Choosing A Level Subjects
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Review of "Choosing A Level Subjects"
I'm finding myself at the moment in a not dissimilar situation to that which I was in two years back; deciding my future education, however while I was a lot more certain last time now I feel like a little lost sheep in this huge field. It has made me reflect on the decisions I made back in 2005/6 and I can see the mistakes I made and the things I did right so I feel like offering this advice to the young'uns!! Obviously you don't have to be 16 to be taking A levels but my advice here is probably more suitable for people of that age, though, you never know!!
Where to studyFirst thing to do is to find where to study, your school may provide a VI form, mine didn't thought there was one which was joint with my school and another one. This could be an ideal place to study, you will be taught by teachers who know you, who know your strengths and weaknesses, you won't get the awkward stage when the teachers try to get to know you and you them, what is more, you will be surrounded by people you already know from school. I didn't choose the VI form, I didn't like the place, it was too small and didn't supply me with the opportunity to do the subjects I was interested in and place didn't have much money so was lacking in equipment, a disadvantage of local places.
You could go to one of the colleges that offer education for everyone, of every age. I personally would not recommend this for A levels for teenagers because it is a complete difference to school, you will be expected to take full responsibility for your education, and after years of school where you will be force fed information and followed up when missing class and homework etc. not many people can handle the huge difference. Also you are going to end up in classes full of people of different ages; my friends went to one of these colleges and went into their English class where they met an old man, they had assumed he was the teacher but he turned out to be a student. Now this may not be a concern for you, but it does mean that where in VI form lessons will be designed for your age, this won't be so in one of these colleges. These colleges suit people going for courses not available in the VI form, such as hairdressing or childcare, but I wouldn't recommend them for A levels, though you may find them your thing!!There are also VI form colleges about the place which provide education for students aged 16-19 and no other ages. I chose to go to one of these; it was much bigger than the VI form and had a lot more money so the equipment is all up to date. As the college is full of people of the same age it is designed for us, there is advice available for young lifestyles (sexual health, connexions, money advice etc.) and the format is something between school and university, so that while we are expected to work a lot more independently than at school we will be chased if we're not doing the work and this is exactly what I needed!!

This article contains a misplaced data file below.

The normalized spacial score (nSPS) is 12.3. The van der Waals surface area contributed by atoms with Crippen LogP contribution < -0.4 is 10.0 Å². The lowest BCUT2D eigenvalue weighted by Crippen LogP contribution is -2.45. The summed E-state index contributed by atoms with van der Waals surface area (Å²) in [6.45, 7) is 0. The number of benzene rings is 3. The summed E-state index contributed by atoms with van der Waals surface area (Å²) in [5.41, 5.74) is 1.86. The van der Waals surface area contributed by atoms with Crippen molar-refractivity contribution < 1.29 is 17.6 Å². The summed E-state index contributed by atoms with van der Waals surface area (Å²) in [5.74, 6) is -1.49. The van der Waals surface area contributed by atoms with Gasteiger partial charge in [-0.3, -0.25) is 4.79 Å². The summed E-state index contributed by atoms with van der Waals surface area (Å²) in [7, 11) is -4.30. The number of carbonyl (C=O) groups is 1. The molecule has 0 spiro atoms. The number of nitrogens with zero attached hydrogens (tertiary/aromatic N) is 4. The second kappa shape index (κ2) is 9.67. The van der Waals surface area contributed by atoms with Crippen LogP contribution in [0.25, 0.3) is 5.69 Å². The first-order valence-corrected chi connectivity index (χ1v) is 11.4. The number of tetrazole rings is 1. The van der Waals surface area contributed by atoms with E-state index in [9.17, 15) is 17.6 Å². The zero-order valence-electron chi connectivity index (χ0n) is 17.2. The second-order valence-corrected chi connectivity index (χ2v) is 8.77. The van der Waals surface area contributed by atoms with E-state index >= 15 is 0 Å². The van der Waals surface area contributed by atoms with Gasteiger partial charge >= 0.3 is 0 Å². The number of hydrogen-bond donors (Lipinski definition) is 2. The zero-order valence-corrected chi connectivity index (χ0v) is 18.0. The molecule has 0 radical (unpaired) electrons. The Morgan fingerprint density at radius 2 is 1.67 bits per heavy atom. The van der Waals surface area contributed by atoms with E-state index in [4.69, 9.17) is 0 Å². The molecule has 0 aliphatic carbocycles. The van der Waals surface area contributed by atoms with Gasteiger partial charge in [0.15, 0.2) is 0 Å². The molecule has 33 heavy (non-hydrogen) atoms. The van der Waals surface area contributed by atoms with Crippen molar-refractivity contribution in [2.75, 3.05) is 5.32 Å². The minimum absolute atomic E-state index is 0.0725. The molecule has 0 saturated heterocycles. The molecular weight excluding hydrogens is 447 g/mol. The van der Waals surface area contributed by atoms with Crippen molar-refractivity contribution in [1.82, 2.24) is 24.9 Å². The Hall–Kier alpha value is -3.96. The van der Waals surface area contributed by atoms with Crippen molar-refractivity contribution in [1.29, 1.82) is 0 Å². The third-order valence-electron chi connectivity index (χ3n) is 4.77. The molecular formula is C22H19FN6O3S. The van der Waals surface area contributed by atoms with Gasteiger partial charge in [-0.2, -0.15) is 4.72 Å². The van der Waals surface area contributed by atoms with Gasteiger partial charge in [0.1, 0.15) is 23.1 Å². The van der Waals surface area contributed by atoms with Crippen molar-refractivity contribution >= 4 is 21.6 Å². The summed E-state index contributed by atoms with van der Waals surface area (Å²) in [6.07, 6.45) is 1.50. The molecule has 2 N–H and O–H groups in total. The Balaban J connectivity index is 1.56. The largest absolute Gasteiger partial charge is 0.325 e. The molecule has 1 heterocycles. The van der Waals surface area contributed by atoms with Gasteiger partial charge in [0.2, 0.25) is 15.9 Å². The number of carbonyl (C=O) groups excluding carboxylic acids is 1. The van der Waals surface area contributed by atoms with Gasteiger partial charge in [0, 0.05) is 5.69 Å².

Deciding on your subjects
Ah… the important part of this!! Obviously after choosing colleges you need to see what they offer in terms of courses. This was one of the factors that put me off the school VI form, as it was such a small place I realised that I would not be able to choose all the subjects I wanted as they did a this or that type of system, meanwhile the college I chose pretty much allows any combination of subject, however it does not offer subjects like metal work, textiles, food tech etc. which I could have done at the VI form.Some people at 15 have planned their lives out and know exactly what job they want, they then choose their subjects for that and go on and get that job. I am not one of these people; at 15 I was clueless, I had ideas of what I wanted to do that pretty much changed every week. Quite honestly I'm not that different at the moment, though I do have a better idea of what I'm doing.
The first thing to do is to choose subjects you are going to enjoy; that I would say is the most important thing to do. You will be stuck with these subjects for the next two years, so there is no point in forcing yourself to spend hours over algebra text books if you can't stand maths and you may be the best actor but if you hate drama it will show. If you have your heart set on being a doctor but don't enjoy doing the sciences I think you'll find you've chosen the wrong career! So make sure you enjoy your subjects, I chose to do Media and English Language because I loved these subjects at school. I also chose to do English Lit because I'd done well at it in GCSE, thing is, I didn't actually like Lit at school so this turned out to be a big mistake and I rarely turned up to the lesson!!You should also chose subjects which you are good at, most colleges aren't going to let you do a subject if you've failed it at GCSE, but you need to make sure you're not doing a subject that you really struggle with, even if you can pull it up. Because it will not get any easier at A level, trust me it will get one hell of a lot harder!! So pick subjects that you are good at, if you have a creative brain, then go for creative, if you're scientific then do that. It may seem obvious but I know people who chose subjects that they thought sounded good even though they weren't that good at them and people who feeling pressured by their parents into taking something ended up failing it really badly.